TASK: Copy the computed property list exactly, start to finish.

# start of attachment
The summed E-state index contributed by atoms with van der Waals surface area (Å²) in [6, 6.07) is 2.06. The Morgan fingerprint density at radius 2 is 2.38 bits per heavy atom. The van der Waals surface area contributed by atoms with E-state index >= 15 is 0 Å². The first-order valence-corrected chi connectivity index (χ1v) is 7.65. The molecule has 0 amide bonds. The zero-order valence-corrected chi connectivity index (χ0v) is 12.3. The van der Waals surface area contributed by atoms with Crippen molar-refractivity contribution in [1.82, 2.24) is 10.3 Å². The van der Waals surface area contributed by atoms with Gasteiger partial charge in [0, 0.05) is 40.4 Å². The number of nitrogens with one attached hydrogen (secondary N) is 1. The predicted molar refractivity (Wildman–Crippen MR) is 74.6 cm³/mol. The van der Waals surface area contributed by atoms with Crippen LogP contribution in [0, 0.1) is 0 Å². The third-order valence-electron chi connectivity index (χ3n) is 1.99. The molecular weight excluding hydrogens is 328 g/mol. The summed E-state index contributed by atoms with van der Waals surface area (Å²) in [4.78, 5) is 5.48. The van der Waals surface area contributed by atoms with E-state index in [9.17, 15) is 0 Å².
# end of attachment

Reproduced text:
The summed E-state index contributed by atoms with van der Waals surface area (Å²) in [6, 6.07) is 2.06. The Morgan fingerprint density at radius 2 is 2.38 bits per heavy atom. The van der Waals surface area contributed by atoms with E-state index >= 15 is 0 Å². The first-order valence-corrected chi connectivity index (χ1v) is 7.65. The molecule has 0 amide bonds. The zero-order valence-corrected chi connectivity index (χ0v) is 12.3. The van der Waals surface area contributed by atoms with Crippen molar-refractivity contribution in [1.82, 2.24) is 10.3 Å². The van der Waals surface area contributed by atoms with Gasteiger partial charge in [0, 0.05) is 40.4 Å². The number of nitrogens with one attached hydrogen (secondary N) is 1. The predicted molar refractivity (Wildman–Crippen MR) is 74.6 cm³/mol. The van der Waals surface area contributed by atoms with Crippen LogP contribution in [0, 0.1) is 0 Å². The third-order valence-electron chi connectivity index (χ3n) is 1.99. The molecular weight excluding hydrogens is 328 g/mol. The summed E-state index contributed by atoms with van der Waals surface area (Å²) in [4.78, 5) is 5.48. The van der Waals surface area contributed by atoms with E-state index in [9.17, 15) is 0 Å².